Thursday 1 March 2007

Generation Txt

Tom Chivers (Editor), Joe Dunthorne, Inua Ellams, Laura Forman, Abigail Oborne, James Wilkes, Emma McGordon

Waiting for Generation Txt to arrive for review was a period of great excitement for me. Every spare second I had, every idle moment, there would be a voice at the back of my mind. ‘It’s a poetry anthology! By young writers! About iPods, skinny jeans and txt spk! It’s going to be awful.’ In my more fevered times, I would sit stroking my keyboard, tracing over as many synonyms for ‘trite’ and ‘mediocre’ that I could think of. ‘Soon,’ I would coo, ‘soon I shall be able to vent my frustrations at the world on you’.

Unfortunately, within seconds of opening the book, I could tell my anticipation had been futile. First of all, it is published by ‘penned in the margins’ with an introduction written by Tom Chivers, who collaborated with me on a debate about contemporary poetry for last year’s Battle of Ideas, and who I found to be knowledgeable, passionate and level-headed about the subject. Secondly, by flicking through the pages of this slim volume, I couldn’t find the txt msg sonnet my bile had been longing for.

I had not been lied to, this was true. The selection of poems included here - by six poets all under the age of thirty - do mention iPods and biscotti and the like. The influences mentioned in each poet’s mini-biography include just as many songwriters and visual artists as they do other poets, which is normally a worrying sign. There are even funny-looking little poems written on postcards or with the words scattered across the page.

But what is striking is that these are, first and foremost, poems, written by people from disparate backgrounds who clearly know and like their poetry. There are different varieties ranging from James Wilkes’ self-conscious intellectualism and Joe Dunthorne’s more traditional structures, to Inua Ellams’ heavily-rhythmic verses and Abigail Oborne’s broken syntax. The hip, modern references serve a decorative or contextual purpose, rather than stemming from the patronising notion that the reader couldn’t understand poetry unless it’s given a relevant twist.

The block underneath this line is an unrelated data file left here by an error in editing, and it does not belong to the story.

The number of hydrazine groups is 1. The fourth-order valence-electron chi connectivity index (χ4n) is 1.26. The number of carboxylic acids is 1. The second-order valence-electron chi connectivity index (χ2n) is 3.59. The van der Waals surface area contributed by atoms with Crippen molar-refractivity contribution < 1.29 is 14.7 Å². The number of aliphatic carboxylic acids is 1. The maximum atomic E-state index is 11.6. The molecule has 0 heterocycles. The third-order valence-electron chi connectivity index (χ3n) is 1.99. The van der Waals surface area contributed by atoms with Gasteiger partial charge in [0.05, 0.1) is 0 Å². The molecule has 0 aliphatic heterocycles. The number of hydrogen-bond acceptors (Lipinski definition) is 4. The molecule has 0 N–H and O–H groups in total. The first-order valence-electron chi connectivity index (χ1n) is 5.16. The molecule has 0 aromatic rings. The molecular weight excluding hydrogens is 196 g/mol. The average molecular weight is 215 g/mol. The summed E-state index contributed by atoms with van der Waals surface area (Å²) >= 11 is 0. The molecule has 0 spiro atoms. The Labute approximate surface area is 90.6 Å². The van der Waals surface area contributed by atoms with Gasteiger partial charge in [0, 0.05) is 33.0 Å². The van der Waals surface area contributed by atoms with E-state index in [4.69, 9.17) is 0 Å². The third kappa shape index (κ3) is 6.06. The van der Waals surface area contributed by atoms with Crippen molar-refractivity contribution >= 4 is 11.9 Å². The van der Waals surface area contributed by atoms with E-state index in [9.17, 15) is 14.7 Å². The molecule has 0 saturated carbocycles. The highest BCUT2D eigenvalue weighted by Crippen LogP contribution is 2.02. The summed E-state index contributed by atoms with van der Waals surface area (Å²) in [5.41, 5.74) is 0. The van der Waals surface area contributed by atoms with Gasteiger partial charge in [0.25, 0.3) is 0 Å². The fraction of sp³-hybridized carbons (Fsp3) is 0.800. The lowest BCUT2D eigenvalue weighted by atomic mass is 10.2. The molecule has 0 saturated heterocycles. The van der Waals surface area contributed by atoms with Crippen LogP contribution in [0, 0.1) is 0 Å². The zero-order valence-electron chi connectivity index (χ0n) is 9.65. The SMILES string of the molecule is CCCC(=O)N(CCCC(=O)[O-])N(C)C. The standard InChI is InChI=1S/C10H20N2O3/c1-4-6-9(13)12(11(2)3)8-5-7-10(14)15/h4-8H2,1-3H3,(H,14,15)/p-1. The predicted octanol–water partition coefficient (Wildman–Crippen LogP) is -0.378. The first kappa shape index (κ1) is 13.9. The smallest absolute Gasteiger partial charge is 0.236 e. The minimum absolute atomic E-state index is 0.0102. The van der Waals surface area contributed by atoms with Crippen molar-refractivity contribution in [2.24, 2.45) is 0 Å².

We must remember that, as Chivers says, these are ‘voices in development.’ The quality of the poems is not consistent, and every poet has at least one piece which strikes you as half-formed, at best. Emma McGordon in particular often spoils promising poems with a clunking couplet or inappropriate imagery: a ‘sleeping policeman blinking forty winks’ sounds good, but the image conjures up a pelican crossing, which is not the same thing. And while Oborne effectively uses s p a c e d out lettering to slow down and break up the rhythm of ‘sonnet no. 3’, did we really need two other similar examples which do very little else?

Another complaint, which can be levelled at all of the poets (with the possible exception of Wilkes) is that they seem too keen to make you laugh. Whilst there is nothing wrong with this per se - humour can be a devastatingly powerful tool - when it appears over and over again, often with limited success, you start to wonder as to its purpose. Is it that in an age of irony, spin and political cynicism it makes writers uncomfortable to be sincere, even in the utterly intimate voice of a poem? Or is that young readers can’t be expected to sit through twenty-odd lines of poetry which is supposed to speak to them, without being given something to giggle at? It is not a fair criticism to level at just these poets - 1993’s highly influential The New Poetry suffered from the same tendency, although given the calibre of poets on offer, it didn’t suffer too badly for it. Then again, perhaps I’m just finding humour in all the wrong places. I chuckled at Ellam’s footnote to one poem: ‘“Iyanga”’ is a word from a Nigerian language meaning “to show off.“‘ Well, quite.

Nonetheless, while laughing or not, what Chivers asks the reader to do is ‘engage seriously’ with young writing such as this. It is no idle demand either: none of these writers should be patted on the head for doing so well, or thanked mercilessly that they’ve decided to apply their gifts to the waning world of poetry. The poems in Generation Txt are sometimes funny and sometimes sad, some clever and some not as clever as their writers think, some good and some very poor. But even the worst examples seem guilty more of emphasising sounds and textures over the coherence and meanings of the poems as a whole, rather than a self-absorbed obsession with having their say. Ultimately, Generation Txt offers a surfeit of ideas and a lack of cohesive direction. Which is exactly what a collection of fresh young talent should do.



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See poetry-queen Shirley Dent’s Guardian Unlimited Arts Blog

Published poet, Ion Martea, defends poetry for pleasure, in a Battle in Print, Of one who must be happy: an argument for poetry in relationship to please

James Wilkes gives a response to the Battle of Ideas debate, Should Poetry Please?

Bloodaxe Books

Hear poets read their work at the online poetry archive

Listen to Radio 4’s Poetry Please and the BBC’s poetry out loud

Penned in the Margins puts on UK-wide literature events, along with resident poet and Culture Wars contributor, Tom Chivers

See also Salt Publishing

Monthly contemporary poetry at Poetry Magazine

The Poetry Society

The Poetry Book Society

The Poetry Book Foundation

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